Scientology Former Public Enemy No. 1 Is Still Spooked, 40 Years Later
Scientology’s first public critic says she faces a “campaign of intimidation” 40 years on, despite the church’s denials.
Forty years after skewering Scientology as a “mental health cult” in her historic exposé, author Paulette Cooper is convinced the church is still keeping tabs on her. She sees the church planting operatives in the nail salon. She believes Scientologists are scrambling her travel plans. They approach as college students writing research papers, she says.
Cooper was the first and for years the only public critic of Scientology. Then she became the church’s Public Enemy No. 1. Ultimately, she was joined by defectors‚ many of whom will appear in Sunday’s HBO documentary based on Lawrence Wright’s book Going Clear.
“I’ve had Scientology spies on me since 1969, and here we are today. How many years is that that I’ve had to deal with these people?” Cooper told The Daily Beast.
In a statement to The Daily Beast, Church of Scientology spokeswoman Karin Pouw said Cooper’s claims are meritless—and maybe even borderline paranoid.
“The Church of Scientology resolved all outstanding issues with Ms. Cooper in 1985,” Pouw said. “We disengaged 30 years ago and have kept to our part of the bargain. If she feels she is experiencing something in the present, she should look to those seeking to benefit from fomenting controversy about Scientology as the source of it.”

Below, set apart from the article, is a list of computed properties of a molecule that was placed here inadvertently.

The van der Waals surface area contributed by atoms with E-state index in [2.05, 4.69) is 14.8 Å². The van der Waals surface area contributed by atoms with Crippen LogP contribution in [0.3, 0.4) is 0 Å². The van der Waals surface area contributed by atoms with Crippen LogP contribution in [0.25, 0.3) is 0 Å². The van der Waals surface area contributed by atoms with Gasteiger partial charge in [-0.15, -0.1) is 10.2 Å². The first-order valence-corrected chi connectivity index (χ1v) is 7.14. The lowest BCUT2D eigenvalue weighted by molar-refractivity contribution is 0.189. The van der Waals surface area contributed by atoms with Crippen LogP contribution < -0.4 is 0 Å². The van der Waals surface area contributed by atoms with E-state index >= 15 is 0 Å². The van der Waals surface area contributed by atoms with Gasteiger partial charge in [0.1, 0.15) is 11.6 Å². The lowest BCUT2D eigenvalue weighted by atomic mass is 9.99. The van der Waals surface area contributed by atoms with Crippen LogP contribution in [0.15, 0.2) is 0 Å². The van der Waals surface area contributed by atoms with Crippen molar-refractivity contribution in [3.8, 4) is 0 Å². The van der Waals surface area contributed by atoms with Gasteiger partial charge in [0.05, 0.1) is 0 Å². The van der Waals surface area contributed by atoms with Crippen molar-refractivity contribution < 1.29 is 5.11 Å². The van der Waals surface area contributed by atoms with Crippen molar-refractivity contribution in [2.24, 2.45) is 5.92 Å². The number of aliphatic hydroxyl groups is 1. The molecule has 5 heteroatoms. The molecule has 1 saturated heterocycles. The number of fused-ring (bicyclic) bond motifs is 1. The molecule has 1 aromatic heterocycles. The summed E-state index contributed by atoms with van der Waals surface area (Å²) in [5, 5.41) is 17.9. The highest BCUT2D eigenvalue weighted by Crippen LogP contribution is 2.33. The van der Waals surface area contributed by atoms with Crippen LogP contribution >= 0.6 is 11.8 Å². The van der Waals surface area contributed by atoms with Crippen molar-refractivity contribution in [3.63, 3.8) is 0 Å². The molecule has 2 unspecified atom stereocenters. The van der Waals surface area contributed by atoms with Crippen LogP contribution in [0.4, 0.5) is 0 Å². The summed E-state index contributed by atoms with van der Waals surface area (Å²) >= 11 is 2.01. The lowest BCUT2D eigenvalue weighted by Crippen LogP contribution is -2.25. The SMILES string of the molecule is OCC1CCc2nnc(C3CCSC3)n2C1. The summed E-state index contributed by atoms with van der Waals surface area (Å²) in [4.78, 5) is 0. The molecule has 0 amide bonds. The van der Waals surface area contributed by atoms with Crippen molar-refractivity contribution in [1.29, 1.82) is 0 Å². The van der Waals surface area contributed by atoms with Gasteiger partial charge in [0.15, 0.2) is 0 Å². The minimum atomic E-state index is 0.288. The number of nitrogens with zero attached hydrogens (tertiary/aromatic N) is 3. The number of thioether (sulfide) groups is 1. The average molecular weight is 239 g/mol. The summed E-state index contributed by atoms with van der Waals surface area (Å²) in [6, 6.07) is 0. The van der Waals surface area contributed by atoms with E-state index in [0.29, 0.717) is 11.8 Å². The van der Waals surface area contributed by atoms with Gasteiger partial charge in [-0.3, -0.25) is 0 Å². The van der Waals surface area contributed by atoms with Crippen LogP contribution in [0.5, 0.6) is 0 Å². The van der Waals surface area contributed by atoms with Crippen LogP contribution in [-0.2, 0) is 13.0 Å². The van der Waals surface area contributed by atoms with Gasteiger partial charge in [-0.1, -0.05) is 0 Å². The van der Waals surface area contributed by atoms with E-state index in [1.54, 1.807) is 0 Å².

Paulette Cooper sued the Church of Scientology in federal court for $25 million back in 1981. In the lawsuit, she alleged that in 1969, L. Ron Hubbard and Boston-based Scientologists burgled her therapist’s office, fleeced the state’s attorney general’s offices of Cooper’s correspondence, and planted members in the Better Business Bureau of Boston and at the law firm repping The Boston Globe, which was writing a piece on the church. A church spokesman at the time dismissed the lawsuit, calling it “one more attempt to gain publicity.”
The Church of Scientology and Cooper did come to a settlement in 1985 for an undisclosed sum. She wrote in an affidavit: “All litigation between the church and me has been settled and terminated.” She later backed off her allegations that Hubbard had a direct hand in threats against her and wiretaps.
She says she still attracts refugees from Scientology, all these years later.
Just last week, an alleged defector wrote to Cooper calling the church a “repulsive right wing cult,” in an email reviewed by The Daily Beast. The woman praised Cooper: “You are the reason I left!”
Approaches from strangers aren’t always welcome. Cooper says she is still traumatized from the hellish experiences she endured beginning in the late 1960s, when as a freelance journalist she started chasing the Church of Scientology for a magazine article. It was then, she says, that the church launched what she describes as a “campaign of intimidation and destruction.”